Thursday, June 19, 2008
Many things have changed and many things have stayed the same since
the chaos that was 1968. In "We Remember the Sun," San Francisco Art
Institute curator Mary Ellyn Johnson has assembled a group of
top-notch contemporary artists, including Michael Zheng, Shaun
O'Dell, Andrea Bowers, Deer Fang, David Gurman and Taraneh Hemami, to
consider the hangover from the youth revolution.
"There have been a lot of exhibitions and film screenings around the
globe that relate to this history," Johnson says. "I wanted to do
something that was more specific about the legacies that have been
left, and the question of how these legacies have manifested
themselves in artistic practice in California."
As the collection of work shows, today's artists employ different
techniques than their brash historic counterparts, and use a variety
of media to reflect on and take action in the world. Video artist
Fang references the Olympic torch protests in her "Don't Talk About
Politics" piece. Amy Balkin takes on the companies that are quietly
profiting from the Iraq war in "Sell Us Your Liberty or We'll
Subcontract Your Death," a collection of rubbings taken from the
signage of the San Francisco companies involved. David Maisel, in the
same "watch-the-watchers" spirit, contributes his large photographs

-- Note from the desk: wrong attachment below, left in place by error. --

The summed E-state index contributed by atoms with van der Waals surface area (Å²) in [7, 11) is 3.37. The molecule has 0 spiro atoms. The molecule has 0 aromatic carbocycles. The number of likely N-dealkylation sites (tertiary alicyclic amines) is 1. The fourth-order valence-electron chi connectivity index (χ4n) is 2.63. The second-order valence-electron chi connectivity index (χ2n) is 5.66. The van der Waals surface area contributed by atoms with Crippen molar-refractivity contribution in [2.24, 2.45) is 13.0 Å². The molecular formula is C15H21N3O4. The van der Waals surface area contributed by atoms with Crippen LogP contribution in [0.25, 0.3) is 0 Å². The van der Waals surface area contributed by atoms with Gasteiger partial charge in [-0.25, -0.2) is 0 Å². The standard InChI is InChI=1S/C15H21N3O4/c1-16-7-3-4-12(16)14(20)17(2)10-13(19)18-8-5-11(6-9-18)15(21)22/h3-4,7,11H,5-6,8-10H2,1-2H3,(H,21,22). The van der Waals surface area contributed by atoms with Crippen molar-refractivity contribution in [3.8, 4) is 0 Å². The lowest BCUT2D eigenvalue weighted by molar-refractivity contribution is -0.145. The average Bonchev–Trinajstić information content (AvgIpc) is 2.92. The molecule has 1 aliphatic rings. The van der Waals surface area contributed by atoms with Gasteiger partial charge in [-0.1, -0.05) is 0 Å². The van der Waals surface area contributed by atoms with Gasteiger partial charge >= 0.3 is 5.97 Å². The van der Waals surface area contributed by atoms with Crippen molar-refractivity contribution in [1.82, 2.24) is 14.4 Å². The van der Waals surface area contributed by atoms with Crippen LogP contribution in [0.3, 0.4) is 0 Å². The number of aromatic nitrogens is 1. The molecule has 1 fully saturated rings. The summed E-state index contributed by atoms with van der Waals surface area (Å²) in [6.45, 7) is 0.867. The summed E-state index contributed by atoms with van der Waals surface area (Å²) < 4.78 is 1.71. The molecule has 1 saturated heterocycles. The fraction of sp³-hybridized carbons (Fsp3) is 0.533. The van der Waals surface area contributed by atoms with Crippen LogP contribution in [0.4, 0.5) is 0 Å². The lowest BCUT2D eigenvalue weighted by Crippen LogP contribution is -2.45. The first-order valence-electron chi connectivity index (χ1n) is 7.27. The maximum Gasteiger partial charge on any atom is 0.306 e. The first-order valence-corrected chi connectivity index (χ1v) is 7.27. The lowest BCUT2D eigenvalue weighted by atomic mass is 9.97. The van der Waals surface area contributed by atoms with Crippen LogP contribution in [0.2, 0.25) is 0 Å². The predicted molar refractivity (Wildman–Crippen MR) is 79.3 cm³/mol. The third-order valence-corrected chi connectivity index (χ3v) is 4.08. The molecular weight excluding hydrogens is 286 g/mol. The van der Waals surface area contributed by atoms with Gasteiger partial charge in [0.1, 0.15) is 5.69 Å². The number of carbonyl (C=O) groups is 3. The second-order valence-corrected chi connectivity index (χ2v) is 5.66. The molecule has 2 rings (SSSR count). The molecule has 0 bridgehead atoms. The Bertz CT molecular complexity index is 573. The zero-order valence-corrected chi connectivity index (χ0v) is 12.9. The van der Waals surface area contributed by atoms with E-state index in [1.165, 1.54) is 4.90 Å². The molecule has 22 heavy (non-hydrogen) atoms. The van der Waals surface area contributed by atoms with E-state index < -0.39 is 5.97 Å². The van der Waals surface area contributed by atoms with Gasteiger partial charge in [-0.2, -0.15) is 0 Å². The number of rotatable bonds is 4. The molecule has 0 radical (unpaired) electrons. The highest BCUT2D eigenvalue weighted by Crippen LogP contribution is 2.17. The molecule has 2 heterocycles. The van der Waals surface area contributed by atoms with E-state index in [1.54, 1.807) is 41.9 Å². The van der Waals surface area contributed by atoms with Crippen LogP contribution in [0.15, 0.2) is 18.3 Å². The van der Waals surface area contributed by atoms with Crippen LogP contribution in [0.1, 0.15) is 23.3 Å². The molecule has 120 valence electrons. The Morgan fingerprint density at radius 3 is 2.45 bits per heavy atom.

of secret military sites. Other pieces, such as Julia Page's video
that uses a historic Angela Davis speech, incorporate past works in
Johnson says that, as a whole, she sees today's artists taking on
many of the same issues as their activist forebears, but with a more
nuanced perspective. "What I found is there is a lot of work that is
still responding to these utopian ideals," she says. "I was looking
at how a lot of artists seem to be looking at these failures and
successes - and it's no longer black and white. It's a much more
subtle time in some ways."
It seems that artists are less interested in speaking through a
bullhorn about contemporary culture, and more apt to tend their own
gardens. But the collection as a whole doesn't feel dour. "There are
some pieces that are quite dark," Johnson says, pointing to Balkin's
rubbings. "But there's also projects such as Andrea Bowers' 'Weight
of Resistance,' which is a piece about the legacy of San Francisco's
activism. It asks, where do we go from here?" The point is that
resistance movements are alive and kicking, but not uncritically.
"There are both kinds of messages in the works at the same time,"
Johnson says. "It's not over. We haven't completely given up on the
idea of change."
Through Sept. 13. See Web site for related events. San Francisco Art
Institute's Walter and McBean Galleries, 800 Chestnut St., S.F. (415)
Reyhan Harmanci, firstname.lastname@example.org